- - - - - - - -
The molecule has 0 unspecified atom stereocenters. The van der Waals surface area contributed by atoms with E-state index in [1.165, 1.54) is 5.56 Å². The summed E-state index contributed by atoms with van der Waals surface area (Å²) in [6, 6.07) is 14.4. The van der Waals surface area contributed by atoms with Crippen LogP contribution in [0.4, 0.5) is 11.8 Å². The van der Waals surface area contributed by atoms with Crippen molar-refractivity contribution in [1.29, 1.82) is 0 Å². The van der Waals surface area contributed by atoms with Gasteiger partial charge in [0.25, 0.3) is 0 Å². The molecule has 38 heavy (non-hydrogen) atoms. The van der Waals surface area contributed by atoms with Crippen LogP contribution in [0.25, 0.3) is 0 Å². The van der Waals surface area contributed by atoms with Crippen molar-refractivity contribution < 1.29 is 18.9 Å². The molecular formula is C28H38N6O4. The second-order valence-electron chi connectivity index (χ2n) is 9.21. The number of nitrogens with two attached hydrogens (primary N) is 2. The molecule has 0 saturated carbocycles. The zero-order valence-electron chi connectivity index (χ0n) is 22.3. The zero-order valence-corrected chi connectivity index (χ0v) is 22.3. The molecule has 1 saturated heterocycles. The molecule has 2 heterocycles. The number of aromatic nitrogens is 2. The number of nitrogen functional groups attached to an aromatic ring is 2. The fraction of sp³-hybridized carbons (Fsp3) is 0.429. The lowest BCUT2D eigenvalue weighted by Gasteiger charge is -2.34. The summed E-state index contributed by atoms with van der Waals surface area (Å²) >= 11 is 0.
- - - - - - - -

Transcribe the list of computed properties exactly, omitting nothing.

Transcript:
The molecule has 0 unspecified atom stereocenters. The van der Waals surface area contributed by atoms with E-state index in [1.165, 1.54) is 5.56 Å². The summed E-state index contributed by atoms with van der Waals surface area (Å²) in [6, 6.07) is 14.4. The van der Waals surface area contributed by atoms with Crippen LogP contribution in [0.4, 0.5) is 11.8 Å². The van der Waals surface area contributed by atoms with Crippen molar-refractivity contribution in [1.29, 1.82) is 0 Å². The van der Waals surface area contributed by atoms with Gasteiger partial charge in [0.25, 0.3) is 0 Å². The molecule has 38 heavy (non-hydrogen) atoms. The van der Waals surface area contributed by atoms with Crippen LogP contribution in [0.25, 0.3) is 0 Å². The van der Waals surface area contributed by atoms with Crippen molar-refractivity contribution < 1.29 is 18.9 Å². The molecular formula is C28H38N6O4. The second-order valence-electron chi connectivity index (χ2n) is 9.21. The number of nitrogens with two attached hydrogens (primary N) is 2. The molecule has 0 saturated carbocycles. The zero-order valence-electron chi connectivity index (χ0n) is 22.3. The zero-order valence-corrected chi connectivity index (χ0v) is 22.3. The molecule has 1 saturated heterocycles. The molecule has 2 heterocycles. The number of aromatic nitrogens is 2. The number of nitrogen functional groups attached to an aromatic ring is 2. The fraction of sp³-hybridized carbons (Fsp3) is 0.429. The lowest BCUT2D eigenvalue weighted by Gasteiger charge is -2.34. The summed E-state index contributed by atoms with van der Waals surface area (Å²) >= 11 is 0.